In its second episode, Spartacus: War of the Damned still finds itself with a lot of establishing work to be done. While last week’s premiere focussed on the two opposing forces at the centre of this conflict – Spartacus and Crassus – this week’s episode, ‘Wolves at the Gate’, has numerous other characters and story threads to introduce. This weight is mostly handled deftly but it does occasionally become a little too much. By the episode’s end, though, it’s clear that everything is in place for the story of this season to unfold.
For the rebels, this episode is about following through on Spartacus’s realisation at the end of ‘Enemies of Rome’. There is no villa that would hold his growing army, meaning a city must be captured to provide shelter and food for them. Using his tactical knowledge and assistance from his closest advisors, Spartacus finds a city and infiltrates it in order to open the gates from within and allow the rebel army access.
Inside the city, Spartacus meets Laeta (Anna Hutchison), the privileged wife of a Roman dignitary who seems to understand that treating slaves poorly is the reason for the rebellion. The events of the episode find her spending much of her time onscreen with the show’s hero and it’ll certainly be interesting to see if they become entangled further. There is much brutality in the city – as evidenced by the stoning of a disobedient slave – but there is also innocence and this is not lost on Spartacus as he tries to end the violence once the city is secured.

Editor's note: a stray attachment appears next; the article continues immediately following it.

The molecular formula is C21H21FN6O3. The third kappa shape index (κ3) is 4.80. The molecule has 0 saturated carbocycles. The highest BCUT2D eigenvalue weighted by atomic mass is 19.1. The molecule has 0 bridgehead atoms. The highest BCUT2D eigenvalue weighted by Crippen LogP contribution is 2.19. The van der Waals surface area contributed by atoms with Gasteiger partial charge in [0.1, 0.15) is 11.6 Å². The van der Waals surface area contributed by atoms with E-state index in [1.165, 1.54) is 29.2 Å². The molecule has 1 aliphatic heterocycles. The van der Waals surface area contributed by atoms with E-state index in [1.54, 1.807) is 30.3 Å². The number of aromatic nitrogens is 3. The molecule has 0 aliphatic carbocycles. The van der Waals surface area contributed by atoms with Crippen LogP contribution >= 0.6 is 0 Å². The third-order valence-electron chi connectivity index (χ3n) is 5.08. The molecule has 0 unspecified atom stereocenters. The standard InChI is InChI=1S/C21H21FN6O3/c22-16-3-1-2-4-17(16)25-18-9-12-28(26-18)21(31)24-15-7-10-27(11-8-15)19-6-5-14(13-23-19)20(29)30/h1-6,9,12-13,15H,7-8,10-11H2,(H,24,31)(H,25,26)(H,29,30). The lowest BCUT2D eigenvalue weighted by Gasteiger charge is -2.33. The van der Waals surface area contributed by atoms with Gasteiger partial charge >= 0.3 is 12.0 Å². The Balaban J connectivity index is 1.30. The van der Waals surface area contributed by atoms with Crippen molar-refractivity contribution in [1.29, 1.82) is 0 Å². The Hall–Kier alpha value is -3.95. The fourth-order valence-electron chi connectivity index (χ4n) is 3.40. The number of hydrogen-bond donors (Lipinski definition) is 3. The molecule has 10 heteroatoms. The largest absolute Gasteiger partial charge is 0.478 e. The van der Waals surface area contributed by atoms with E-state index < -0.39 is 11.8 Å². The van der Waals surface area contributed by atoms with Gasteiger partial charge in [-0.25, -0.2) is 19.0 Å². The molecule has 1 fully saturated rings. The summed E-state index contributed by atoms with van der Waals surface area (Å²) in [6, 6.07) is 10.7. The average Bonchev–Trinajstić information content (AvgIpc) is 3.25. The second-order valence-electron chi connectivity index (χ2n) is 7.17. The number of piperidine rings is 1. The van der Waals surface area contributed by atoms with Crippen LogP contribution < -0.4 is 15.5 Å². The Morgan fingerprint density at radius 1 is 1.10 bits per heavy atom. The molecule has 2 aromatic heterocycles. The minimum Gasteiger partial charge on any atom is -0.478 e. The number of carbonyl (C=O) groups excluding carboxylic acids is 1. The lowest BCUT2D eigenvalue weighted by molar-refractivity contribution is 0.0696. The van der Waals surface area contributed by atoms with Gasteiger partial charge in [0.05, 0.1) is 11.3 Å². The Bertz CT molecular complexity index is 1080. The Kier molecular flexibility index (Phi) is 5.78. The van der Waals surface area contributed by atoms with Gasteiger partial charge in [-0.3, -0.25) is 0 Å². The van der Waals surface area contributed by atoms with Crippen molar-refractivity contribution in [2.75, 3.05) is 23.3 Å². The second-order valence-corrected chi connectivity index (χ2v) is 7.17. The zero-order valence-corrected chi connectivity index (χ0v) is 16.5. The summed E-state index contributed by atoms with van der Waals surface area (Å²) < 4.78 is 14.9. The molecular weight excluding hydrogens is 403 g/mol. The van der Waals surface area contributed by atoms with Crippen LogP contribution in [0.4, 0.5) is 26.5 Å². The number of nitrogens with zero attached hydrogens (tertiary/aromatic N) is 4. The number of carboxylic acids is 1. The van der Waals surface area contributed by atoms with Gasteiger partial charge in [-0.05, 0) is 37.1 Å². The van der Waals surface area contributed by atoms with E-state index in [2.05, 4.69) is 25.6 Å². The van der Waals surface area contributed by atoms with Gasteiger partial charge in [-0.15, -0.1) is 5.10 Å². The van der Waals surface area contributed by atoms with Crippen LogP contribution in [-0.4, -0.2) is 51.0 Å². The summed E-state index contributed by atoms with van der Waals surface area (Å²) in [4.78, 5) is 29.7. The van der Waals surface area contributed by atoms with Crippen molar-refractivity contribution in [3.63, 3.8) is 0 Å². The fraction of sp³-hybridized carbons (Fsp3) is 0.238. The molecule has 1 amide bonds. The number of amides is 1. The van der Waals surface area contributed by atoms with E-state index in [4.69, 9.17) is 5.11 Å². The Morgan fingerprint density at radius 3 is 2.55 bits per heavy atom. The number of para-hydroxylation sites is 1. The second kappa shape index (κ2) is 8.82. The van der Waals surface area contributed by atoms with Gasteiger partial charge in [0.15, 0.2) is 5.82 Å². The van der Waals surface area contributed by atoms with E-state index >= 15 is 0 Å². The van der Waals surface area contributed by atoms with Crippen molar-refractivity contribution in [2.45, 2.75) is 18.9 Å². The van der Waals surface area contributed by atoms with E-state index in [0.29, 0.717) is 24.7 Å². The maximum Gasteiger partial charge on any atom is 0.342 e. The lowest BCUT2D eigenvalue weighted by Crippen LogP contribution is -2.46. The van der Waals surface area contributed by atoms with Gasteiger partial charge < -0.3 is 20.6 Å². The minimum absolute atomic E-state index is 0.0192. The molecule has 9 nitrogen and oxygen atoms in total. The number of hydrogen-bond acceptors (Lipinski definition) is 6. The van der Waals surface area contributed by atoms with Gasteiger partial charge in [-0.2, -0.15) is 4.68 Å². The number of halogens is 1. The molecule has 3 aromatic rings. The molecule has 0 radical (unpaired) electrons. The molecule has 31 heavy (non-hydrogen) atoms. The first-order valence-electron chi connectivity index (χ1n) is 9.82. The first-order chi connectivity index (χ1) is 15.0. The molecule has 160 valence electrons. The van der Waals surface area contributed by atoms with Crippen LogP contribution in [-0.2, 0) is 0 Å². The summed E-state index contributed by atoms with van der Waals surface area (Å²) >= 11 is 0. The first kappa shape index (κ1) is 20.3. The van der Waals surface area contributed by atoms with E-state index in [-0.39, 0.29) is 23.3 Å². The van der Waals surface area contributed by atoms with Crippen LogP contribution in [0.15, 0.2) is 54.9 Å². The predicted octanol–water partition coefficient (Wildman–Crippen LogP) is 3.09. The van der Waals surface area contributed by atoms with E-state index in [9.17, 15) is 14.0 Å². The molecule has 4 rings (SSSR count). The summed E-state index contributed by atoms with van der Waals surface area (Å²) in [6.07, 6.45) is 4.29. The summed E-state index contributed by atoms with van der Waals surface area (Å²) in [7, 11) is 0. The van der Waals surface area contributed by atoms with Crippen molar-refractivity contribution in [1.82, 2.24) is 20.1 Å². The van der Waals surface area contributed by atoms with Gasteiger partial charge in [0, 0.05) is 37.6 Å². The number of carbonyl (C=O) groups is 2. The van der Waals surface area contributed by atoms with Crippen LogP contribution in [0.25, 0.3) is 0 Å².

Over in the storyline of Crassus, we are introduced to the young Julius Caesar (Todd Lasance). He has been recruited by Crassus to aid him in his fight against the rebellion. Caesar is somebody who has a name that commands respect but does not have the wealth to pay for his recent military campaigns. An opportunity for payment and potential glory appeals to him, even if the episode makes it clear that it won’t be an easy partnership for these two…
Particularly in the first half, the episode does feel like it’s trying to achieve too much. The stories it establishes are obviously necessary (and Spartacus has proven itself to be a show that is incredibly skilled at providing payoff in even the most minor plots) but because of the short length of the season it does seem to pack in rather a lot and not give itself enough room to breathe. Everything fits into place when the city is stormed, though, and it ends with a series of epic images that suggest the huge scale of the coming war.
Without thematic unity, episodes of Spartacus tend to suffer. There isn’t much focus on specific characters here either, leaving this as a required expository instalment that provides the starting point for characters and stories that’ll become more significant later on. However, it is still highly entertaining and magnificently executed; let’s hope that even more is delivered next week.
Aired at 10pm on Monday 18 February on Sky1.
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